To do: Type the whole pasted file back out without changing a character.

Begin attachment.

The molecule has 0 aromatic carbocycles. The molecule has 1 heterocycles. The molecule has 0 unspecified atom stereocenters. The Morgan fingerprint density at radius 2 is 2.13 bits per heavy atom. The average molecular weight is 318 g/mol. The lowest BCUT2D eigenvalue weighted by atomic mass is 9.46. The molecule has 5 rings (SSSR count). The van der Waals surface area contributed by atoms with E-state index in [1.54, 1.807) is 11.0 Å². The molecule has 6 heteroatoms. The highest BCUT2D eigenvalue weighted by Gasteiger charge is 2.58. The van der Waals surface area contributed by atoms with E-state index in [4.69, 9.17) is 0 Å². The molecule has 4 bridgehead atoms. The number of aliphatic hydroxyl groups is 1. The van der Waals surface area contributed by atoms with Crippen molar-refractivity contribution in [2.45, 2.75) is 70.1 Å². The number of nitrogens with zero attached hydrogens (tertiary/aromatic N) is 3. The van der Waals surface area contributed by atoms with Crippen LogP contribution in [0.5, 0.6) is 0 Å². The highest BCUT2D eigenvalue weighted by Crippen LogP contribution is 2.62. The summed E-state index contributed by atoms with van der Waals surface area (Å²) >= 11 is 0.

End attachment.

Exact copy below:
The molecule has 0 aromatic carbocycles. The molecule has 1 heterocycles. The molecule has 0 unspecified atom stereocenters. The Morgan fingerprint density at radius 2 is 2.13 bits per heavy atom. The average molecular weight is 318 g/mol. The lowest BCUT2D eigenvalue weighted by atomic mass is 9.46. The molecule has 5 rings (SSSR count). The van der Waals surface area contributed by atoms with E-state index in [1.54, 1.807) is 11.0 Å². The molecule has 6 heteroatoms. The highest BCUT2D eigenvalue weighted by Gasteiger charge is 2.58. The van der Waals surface area contributed by atoms with E-state index in [4.69, 9.17) is 0 Å². The molecule has 4 bridgehead atoms. The number of aliphatic hydroxyl groups is 1. The van der Waals surface area contributed by atoms with Crippen molar-refractivity contribution in [2.45, 2.75) is 70.1 Å². The number of nitrogens with zero attached hydrogens (tertiary/aromatic N) is 3. The van der Waals surface area contributed by atoms with Crippen LogP contribution in [0.5, 0.6) is 0 Å². The highest BCUT2D eigenvalue weighted by Crippen LogP contribution is 2.62. The summed E-state index contributed by atoms with van der Waals surface area (Å²) >= 11 is 0.